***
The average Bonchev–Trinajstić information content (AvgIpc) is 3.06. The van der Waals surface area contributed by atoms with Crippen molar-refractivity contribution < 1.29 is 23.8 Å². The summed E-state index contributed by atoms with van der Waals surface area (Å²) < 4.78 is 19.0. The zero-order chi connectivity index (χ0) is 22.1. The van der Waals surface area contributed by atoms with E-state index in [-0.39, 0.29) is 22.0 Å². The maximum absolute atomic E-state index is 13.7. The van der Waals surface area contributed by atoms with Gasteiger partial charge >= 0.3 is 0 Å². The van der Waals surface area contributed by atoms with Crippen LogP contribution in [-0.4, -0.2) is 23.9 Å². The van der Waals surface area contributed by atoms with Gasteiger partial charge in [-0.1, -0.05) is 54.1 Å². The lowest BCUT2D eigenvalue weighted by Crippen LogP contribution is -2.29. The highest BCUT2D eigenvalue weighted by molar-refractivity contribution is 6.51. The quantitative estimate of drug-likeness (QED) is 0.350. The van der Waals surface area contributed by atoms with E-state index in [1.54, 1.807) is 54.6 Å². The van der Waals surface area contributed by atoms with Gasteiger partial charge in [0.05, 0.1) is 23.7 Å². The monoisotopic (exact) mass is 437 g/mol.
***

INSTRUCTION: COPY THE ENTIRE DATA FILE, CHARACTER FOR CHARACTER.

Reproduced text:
The average Bonchev–Trinajstić information content (AvgIpc) is 3.06. The van der Waals surface area contributed by atoms with Crippen molar-refractivity contribution < 1.29 is 23.8 Å². The summed E-state index contributed by atoms with van der Waals surface area (Å²) < 4.78 is 19.0. The zero-order chi connectivity index (χ0) is 22.1. The van der Waals surface area contributed by atoms with E-state index in [-0.39, 0.29) is 22.0 Å². The maximum absolute atomic E-state index is 13.7. The van der Waals surface area contributed by atoms with Gasteiger partial charge >= 0.3 is 0 Å². The van der Waals surface area contributed by atoms with Crippen LogP contribution in [-0.4, -0.2) is 23.9 Å². The van der Waals surface area contributed by atoms with Gasteiger partial charge in [-0.1, -0.05) is 54.1 Å². The lowest BCUT2D eigenvalue weighted by Crippen LogP contribution is -2.29. The highest BCUT2D eigenvalue weighted by molar-refractivity contribution is 6.51. The quantitative estimate of drug-likeness (QED) is 0.350. The van der Waals surface area contributed by atoms with E-state index in [1.54, 1.807) is 54.6 Å². The van der Waals surface area contributed by atoms with Gasteiger partial charge in [0.05, 0.1) is 23.7 Å². The monoisotopic (exact) mass is 437 g/mol.